Between 1861 and 1901 the population of regional NSW grew from 261,573 to 878,475.
During that same period, the number of provincial newspapers grew from 21 to 193.
By 1900, 127 towns had at least one newspaper, 58 had two or more.
On the New England Tablelands, no less than 14 newspapers were established between 1856 and 1878, four in Inverell, three each in Armidale, Tenterfield and Glen Innes plus one in Uralla.
Many of the new papers had relatively short life spans.
The peripatetic Frank Newton first established the Grafton Herald (1864-65) before coming to Armidale to establish the Armidale Telegraph (1865-1872) and then the Inverell Dispatch and Central New England Advertiser (1873-78).
Newton's moves reflected local politics as well as commercial pressures.
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Both the Armidale and Inverell papers were established to represent squatter interests at a time when their landholdings were under threat.
While many papers had relatively short life spans, there were also titles that we know today, including the Armidale Express (1856), Tenterfield Star (1871), Glen Innes Examiner (1874), Inverell Times (1875) and the Uralla and Walcha Times (1876).
There is a problem here for historians who rely on local newspapers.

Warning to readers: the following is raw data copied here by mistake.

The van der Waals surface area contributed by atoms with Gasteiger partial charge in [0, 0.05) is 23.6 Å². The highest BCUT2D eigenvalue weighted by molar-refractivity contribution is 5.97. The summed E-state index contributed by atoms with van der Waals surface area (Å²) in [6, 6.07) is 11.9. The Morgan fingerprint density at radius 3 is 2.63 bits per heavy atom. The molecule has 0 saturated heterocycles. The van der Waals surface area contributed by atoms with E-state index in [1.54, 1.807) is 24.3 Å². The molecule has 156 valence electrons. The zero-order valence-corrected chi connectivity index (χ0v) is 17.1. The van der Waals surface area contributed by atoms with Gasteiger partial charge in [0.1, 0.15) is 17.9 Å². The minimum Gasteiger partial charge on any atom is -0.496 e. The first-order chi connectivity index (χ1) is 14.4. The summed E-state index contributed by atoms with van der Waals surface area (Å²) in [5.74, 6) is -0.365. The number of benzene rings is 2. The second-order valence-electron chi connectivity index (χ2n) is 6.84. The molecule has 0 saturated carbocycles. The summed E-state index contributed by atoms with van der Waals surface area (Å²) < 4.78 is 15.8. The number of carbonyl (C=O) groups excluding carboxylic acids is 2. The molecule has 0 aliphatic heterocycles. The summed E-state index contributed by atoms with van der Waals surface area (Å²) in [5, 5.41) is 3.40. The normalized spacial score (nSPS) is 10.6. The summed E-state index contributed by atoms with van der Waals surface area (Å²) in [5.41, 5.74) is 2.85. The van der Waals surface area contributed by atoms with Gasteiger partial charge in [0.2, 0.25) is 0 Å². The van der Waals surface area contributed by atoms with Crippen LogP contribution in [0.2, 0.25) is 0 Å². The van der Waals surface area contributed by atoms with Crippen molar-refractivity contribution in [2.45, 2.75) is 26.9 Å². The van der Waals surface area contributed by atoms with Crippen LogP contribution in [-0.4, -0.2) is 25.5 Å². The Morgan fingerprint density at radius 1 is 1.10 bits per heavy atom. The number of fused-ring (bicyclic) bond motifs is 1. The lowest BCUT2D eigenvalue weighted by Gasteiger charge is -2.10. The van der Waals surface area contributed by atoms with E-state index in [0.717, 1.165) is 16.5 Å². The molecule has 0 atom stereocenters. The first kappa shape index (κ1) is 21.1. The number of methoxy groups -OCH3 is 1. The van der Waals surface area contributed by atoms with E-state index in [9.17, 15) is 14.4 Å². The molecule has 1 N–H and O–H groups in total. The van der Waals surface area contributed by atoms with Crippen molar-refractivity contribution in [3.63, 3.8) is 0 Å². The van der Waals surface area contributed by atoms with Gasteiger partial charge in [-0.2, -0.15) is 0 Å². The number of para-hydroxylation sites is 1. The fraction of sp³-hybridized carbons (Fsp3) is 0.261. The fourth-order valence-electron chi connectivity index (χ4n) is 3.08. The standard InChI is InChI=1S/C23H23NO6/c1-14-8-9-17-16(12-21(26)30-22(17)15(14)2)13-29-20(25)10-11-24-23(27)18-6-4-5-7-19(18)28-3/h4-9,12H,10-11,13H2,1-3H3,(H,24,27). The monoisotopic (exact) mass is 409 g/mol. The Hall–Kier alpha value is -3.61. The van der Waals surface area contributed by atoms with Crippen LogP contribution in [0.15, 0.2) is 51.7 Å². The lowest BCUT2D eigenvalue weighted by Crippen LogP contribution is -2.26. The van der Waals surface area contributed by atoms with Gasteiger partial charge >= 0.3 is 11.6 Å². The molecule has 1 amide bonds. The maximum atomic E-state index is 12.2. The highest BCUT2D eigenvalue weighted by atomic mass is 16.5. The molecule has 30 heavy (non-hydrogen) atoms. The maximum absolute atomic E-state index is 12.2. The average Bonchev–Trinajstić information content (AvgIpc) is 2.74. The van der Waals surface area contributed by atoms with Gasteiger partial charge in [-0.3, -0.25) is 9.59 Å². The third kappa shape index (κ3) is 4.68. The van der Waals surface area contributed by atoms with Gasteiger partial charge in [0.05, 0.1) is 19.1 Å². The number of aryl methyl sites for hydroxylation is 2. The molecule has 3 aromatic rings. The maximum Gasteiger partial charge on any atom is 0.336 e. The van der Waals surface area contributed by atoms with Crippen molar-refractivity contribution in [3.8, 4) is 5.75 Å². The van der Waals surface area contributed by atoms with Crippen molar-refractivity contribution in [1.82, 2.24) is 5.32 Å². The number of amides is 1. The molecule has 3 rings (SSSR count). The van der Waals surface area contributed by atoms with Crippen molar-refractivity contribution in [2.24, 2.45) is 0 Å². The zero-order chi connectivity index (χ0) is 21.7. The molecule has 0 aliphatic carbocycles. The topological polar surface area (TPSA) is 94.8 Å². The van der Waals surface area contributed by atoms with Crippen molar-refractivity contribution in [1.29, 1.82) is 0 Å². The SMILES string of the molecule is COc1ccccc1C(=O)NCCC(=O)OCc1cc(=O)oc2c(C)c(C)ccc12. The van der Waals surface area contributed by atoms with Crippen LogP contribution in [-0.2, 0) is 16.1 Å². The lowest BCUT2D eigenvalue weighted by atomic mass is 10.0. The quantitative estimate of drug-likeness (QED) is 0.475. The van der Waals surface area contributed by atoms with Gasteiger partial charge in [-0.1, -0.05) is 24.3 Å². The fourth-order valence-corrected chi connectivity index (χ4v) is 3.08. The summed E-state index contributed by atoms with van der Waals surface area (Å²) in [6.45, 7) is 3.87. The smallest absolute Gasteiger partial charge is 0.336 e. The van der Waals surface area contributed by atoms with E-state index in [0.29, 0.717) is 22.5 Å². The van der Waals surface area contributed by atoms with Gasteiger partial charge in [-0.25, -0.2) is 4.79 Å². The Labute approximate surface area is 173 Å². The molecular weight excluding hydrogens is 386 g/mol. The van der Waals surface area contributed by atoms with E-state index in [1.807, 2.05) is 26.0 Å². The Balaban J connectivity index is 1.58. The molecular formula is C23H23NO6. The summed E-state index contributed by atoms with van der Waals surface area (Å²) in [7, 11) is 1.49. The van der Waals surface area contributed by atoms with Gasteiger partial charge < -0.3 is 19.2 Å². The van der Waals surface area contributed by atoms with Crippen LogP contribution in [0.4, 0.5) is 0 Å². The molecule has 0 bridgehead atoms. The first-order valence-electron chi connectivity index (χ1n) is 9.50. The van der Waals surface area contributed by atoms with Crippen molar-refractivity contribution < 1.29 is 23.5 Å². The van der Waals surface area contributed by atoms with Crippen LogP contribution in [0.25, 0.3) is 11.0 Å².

As newspaper historian Rod Kirkpatrick remarked, history is written by the winners.
Few copies of these early newspapers have survived.
In the case of the Armidale Telegraph, for example, the only extant copies are pages of one issue found under the floor boards of an Armidale house under renovation.
For most, we know about them primarily from reports in other newspapers.
This means that our views are formed by papers such as the Glen Innes Examiner where copies do survive.
As we have seen with Frank Newton, the papers represented particular interests.
We cannot assume that the views expressed in any one paper are in fact representative.
Regardless of the individual biases of particular papers, they were all intensely parochial, concerned to boost the towns on which their business depended and to attract the services demanded by a growing but still sparsely spread population.
This parochialism supported and fed into rivalry between towns, a rivalry that was played on by politicians and impeded cooperative action.
Now this parochialism was to be tempered by harsh economic realities, forcing the papers to cooperate.
Central to this was the growing dominance of Sydney.
While the NSW regional population still outnumbered that of Sydney by almost two to one, Sydney's share of the NSW population had increased from 26.24 per cent in 1871 to 35.42 per cent in 1901, a trend that was continuing.
Jim Belshaw's email is email@example.com . His New England life blog is http://newenglandaustralia.blogspot.com/: his New England history blog http://newenglandhistory.blogspot.com.au/